Photon counting intensity interferometry in the blue at a 0.5 m telescope published in RAS Techniques and Instruments

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Stefan Richter

Our Article Photon counting intensity interferometry in the blue at a 0.5 m telescope has been published in RAS Techniques and Instruments:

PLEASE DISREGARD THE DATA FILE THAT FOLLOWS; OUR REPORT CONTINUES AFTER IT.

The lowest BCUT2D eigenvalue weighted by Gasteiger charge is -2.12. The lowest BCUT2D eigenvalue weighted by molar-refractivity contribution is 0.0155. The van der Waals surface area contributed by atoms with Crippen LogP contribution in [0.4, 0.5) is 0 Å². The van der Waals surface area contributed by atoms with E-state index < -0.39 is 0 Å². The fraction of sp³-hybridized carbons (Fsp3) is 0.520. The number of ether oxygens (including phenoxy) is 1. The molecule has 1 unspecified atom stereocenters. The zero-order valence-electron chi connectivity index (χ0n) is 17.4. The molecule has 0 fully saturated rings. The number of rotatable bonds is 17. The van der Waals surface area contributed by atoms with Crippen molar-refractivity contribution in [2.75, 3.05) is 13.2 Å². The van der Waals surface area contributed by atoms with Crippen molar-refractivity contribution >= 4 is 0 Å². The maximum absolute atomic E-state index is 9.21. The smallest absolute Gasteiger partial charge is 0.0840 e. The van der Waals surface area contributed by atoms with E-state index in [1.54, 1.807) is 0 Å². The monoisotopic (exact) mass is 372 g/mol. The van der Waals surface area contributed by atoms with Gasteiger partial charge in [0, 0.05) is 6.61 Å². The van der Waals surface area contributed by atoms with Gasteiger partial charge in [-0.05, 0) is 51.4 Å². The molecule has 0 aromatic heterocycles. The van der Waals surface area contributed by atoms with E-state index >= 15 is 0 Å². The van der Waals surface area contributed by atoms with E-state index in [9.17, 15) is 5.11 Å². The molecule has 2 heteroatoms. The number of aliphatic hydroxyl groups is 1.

Intensity interferometry is a re-emerging interferometry tool that alleviates some of the challenges of amplitude interferometry at the cost of reduced sensitivity. We demonstrate the feasibility of intensity interferometry with fast single photon counting detectors at small telescopes by utilising a telescope of diameter of merely 0.5m. The entire measurement setup, including collimation, optical filtering, and two single photon detectors, is attached directly to the telescope without the use of optical fibres, facilitated by the large area of our single photon detectors. For digitisation and timing, we utilise a Time-To-Amplitude-Converter. Observing α Lyrae (Vega) for a total exposure time of 32.4h over the course of six nights, an auto-correlation signal with a contrast of (9.5 ± 2.7) × 10−3 and a coherence time of (0.34 ± 0.12) ps at a SNR of 2.8 is measured. The result fits well to preceding laboratory tests as well as expectations calculated from the optical and electronic characteristics of our measurement setup. This measurement, to our knowledge, constitutes the first time that a bunching signal with starlight was measured in the B band with single photon counting detectors. Simultaneously, this is to date the stellar intensity interferometry measurement utilising the smallest telescope. Our successful measurement shows that intensity interferometry can be adopted not only at large scale facilities, but also at readily available and inexpensive smaller telescopes.